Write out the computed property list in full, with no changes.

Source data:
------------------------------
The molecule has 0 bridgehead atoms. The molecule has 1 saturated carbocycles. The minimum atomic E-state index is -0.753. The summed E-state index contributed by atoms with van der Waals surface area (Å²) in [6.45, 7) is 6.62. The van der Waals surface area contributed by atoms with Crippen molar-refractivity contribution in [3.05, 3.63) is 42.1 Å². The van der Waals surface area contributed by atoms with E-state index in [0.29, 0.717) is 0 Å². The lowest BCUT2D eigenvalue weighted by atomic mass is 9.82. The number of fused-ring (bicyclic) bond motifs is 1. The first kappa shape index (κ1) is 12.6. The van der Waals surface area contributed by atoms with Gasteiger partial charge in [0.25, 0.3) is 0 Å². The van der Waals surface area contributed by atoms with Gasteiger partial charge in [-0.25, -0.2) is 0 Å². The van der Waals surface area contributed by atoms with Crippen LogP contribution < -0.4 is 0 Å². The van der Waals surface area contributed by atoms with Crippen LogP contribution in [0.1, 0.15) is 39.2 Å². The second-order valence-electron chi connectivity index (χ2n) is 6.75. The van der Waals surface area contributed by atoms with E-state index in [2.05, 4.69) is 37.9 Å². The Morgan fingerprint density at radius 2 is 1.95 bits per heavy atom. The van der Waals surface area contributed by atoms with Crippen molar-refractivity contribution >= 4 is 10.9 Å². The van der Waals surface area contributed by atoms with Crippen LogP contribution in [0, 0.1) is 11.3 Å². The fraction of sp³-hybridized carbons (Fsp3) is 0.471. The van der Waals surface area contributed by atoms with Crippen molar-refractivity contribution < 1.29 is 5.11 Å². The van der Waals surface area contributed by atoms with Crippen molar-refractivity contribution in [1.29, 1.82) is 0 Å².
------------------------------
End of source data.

The molecule has 0 bridgehead atoms. The molecule has 1 saturated carbocycles. The minimum atomic E-state index is -0.753. The summed E-state index contributed by atoms with van der Waals surface area (Å²) in [6.45, 7) is 6.62. The van der Waals surface area contributed by atoms with Crippen molar-refractivity contribution in [3.05, 3.63) is 42.1 Å². The van der Waals surface area contributed by atoms with E-state index in [0.29, 0.717) is 0 Å². The lowest BCUT2D eigenvalue weighted by atomic mass is 9.82. The number of fused-ring (bicyclic) bond motifs is 1. The first kappa shape index (κ1) is 12.6. The van der Waals surface area contributed by atoms with Gasteiger partial charge in [0.25, 0.3) is 0 Å². The van der Waals surface area contributed by atoms with Gasteiger partial charge in [-0.25, -0.2) is 0 Å². The van der Waals surface area contributed by atoms with Crippen LogP contribution < -0.4 is 0 Å². The van der Waals surface area contributed by atoms with Crippen LogP contribution in [0.1, 0.15) is 39.2 Å². The second-order valence-electron chi connectivity index (χ2n) is 6.75. The van der Waals surface area contributed by atoms with E-state index in [2.05, 4.69) is 37.9 Å². The Morgan fingerprint density at radius 2 is 1.95 bits per heavy atom. The van der Waals surface area contributed by atoms with Crippen molar-refractivity contribution >= 4 is 10.9 Å². The van der Waals surface area contributed by atoms with Crippen LogP contribution in [0, 0.1) is 11.3 Å². The fraction of sp³-hybridized carbons (Fsp3) is 0.471. The van der Waals surface area contributed by atoms with Crippen molar-refractivity contribution < 1.29 is 5.11 Å². The van der Waals surface area contributed by atoms with Crippen molar-refractivity contribution in [1.29, 1.82) is 0 Å².